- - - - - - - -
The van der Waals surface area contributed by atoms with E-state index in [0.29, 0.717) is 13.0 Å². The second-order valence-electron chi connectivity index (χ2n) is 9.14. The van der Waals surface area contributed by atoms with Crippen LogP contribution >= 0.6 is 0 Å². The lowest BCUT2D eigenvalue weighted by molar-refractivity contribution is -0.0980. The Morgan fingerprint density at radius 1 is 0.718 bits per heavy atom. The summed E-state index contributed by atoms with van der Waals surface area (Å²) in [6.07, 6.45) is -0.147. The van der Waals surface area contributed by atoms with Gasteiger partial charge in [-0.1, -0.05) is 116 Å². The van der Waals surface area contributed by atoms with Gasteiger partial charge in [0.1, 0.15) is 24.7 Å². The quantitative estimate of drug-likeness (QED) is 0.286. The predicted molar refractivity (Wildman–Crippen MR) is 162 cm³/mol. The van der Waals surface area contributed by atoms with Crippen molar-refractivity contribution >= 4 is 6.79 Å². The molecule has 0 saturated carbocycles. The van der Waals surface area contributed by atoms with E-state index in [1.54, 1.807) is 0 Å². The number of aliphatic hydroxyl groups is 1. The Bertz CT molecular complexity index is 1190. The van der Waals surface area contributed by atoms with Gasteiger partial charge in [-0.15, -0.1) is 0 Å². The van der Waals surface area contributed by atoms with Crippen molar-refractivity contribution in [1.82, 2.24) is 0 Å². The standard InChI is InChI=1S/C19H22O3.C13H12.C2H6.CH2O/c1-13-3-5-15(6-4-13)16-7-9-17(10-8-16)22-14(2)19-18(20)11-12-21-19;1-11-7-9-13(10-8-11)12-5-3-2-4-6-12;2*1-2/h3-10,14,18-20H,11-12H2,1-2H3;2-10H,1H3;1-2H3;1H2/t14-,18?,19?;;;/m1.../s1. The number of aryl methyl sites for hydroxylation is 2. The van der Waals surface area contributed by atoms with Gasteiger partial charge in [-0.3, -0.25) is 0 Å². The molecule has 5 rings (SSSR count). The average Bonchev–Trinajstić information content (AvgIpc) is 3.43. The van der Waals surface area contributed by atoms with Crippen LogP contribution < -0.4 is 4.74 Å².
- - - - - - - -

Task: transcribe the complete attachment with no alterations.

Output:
The van der Waals surface area contributed by atoms with E-state index in [0.29, 0.717) is 13.0 Å². The second-order valence-electron chi connectivity index (χ2n) is 9.14. The van der Waals surface area contributed by atoms with Crippen LogP contribution >= 0.6 is 0 Å². The lowest BCUT2D eigenvalue weighted by molar-refractivity contribution is -0.0980. The Morgan fingerprint density at radius 1 is 0.718 bits per heavy atom. The summed E-state index contributed by atoms with van der Waals surface area (Å²) in [6.07, 6.45) is -0.147. The van der Waals surface area contributed by atoms with Gasteiger partial charge in [-0.1, -0.05) is 116 Å². The van der Waals surface area contributed by atoms with Gasteiger partial charge in [0.1, 0.15) is 24.7 Å². The quantitative estimate of drug-likeness (QED) is 0.286. The predicted molar refractivity (Wildman–Crippen MR) is 162 cm³/mol. The van der Waals surface area contributed by atoms with Crippen molar-refractivity contribution >= 4 is 6.79 Å². The molecule has 0 saturated carbocycles. The van der Waals surface area contributed by atoms with E-state index in [1.54, 1.807) is 0 Å². The number of aliphatic hydroxyl groups is 1. The Bertz CT molecular complexity index is 1190. The van der Waals surface area contributed by atoms with Gasteiger partial charge in [-0.15, -0.1) is 0 Å². The van der Waals surface area contributed by atoms with Crippen molar-refractivity contribution in [1.82, 2.24) is 0 Å². The standard InChI is InChI=1S/C19H22O3.C13H12.C2H6.CH2O/c1-13-3-5-15(6-4-13)16-7-9-17(10-8-16)22-14(2)19-18(20)11-12-21-19;1-11-7-9-13(10-8-11)12-5-3-2-4-6-12;2*1-2/h3-10,14,18-20H,11-12H2,1-2H3;2-10H,1H3;1-2H3;1H2/t14-,18?,19?;;;/m1.../s1. The number of aryl methyl sites for hydroxylation is 2. The van der Waals surface area contributed by atoms with Gasteiger partial charge in [-0.3, -0.25) is 0 Å². The molecule has 5 rings (SSSR count). The average Bonchev–Trinajstić information content (AvgIpc) is 3.43. The van der Waals surface area contributed by atoms with Crippen LogP contribution < -0.4 is 4.74 Å².